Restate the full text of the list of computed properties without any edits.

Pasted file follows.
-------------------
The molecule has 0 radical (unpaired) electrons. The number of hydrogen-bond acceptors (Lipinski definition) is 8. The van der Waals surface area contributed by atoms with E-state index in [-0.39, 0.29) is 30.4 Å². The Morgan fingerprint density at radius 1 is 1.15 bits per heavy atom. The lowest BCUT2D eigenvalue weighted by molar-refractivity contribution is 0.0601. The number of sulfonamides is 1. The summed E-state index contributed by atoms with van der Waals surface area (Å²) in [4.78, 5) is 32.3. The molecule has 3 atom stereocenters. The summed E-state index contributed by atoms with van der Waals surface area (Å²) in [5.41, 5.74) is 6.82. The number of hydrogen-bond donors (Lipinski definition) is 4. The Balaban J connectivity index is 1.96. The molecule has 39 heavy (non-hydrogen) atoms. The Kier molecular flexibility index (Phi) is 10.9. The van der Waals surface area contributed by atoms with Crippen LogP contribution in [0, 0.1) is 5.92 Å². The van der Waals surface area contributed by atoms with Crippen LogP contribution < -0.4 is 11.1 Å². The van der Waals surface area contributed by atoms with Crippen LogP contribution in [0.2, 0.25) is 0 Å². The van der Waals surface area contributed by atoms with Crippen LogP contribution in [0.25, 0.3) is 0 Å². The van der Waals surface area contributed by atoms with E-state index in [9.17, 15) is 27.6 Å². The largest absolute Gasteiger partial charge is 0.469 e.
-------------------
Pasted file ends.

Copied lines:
The molecule has 0 radical (unpaired) electrons. The number of hydrogen-bond acceptors (Lipinski definition) is 8. The van der Waals surface area contributed by atoms with E-state index in [-0.39, 0.29) is 30.4 Å². The Morgan fingerprint density at radius 1 is 1.15 bits per heavy atom. The lowest BCUT2D eigenvalue weighted by molar-refractivity contribution is 0.0601. The number of sulfonamides is 1. The summed E-state index contributed by atoms with van der Waals surface area (Å²) in [4.78, 5) is 32.3. The molecule has 3 atom stereocenters. The summed E-state index contributed by atoms with van der Waals surface area (Å²) in [5.41, 5.74) is 6.82. The number of hydrogen-bond donors (Lipinski definition) is 4. The Balaban J connectivity index is 1.96. The molecule has 39 heavy (non-hydrogen) atoms. The Kier molecular flexibility index (Phi) is 10.9. The van der Waals surface area contributed by atoms with Crippen LogP contribution in [0, 0.1) is 5.92 Å². The van der Waals surface area contributed by atoms with Crippen LogP contribution < -0.4 is 11.1 Å². The van der Waals surface area contributed by atoms with Crippen LogP contribution in [0.2, 0.25) is 0 Å². The van der Waals surface area contributed by atoms with Crippen LogP contribution in [0.25, 0.3) is 0 Å². The van der Waals surface area contributed by atoms with E-state index in [9.17, 15) is 27.6 Å². The largest absolute Gasteiger partial charge is 0.469 e.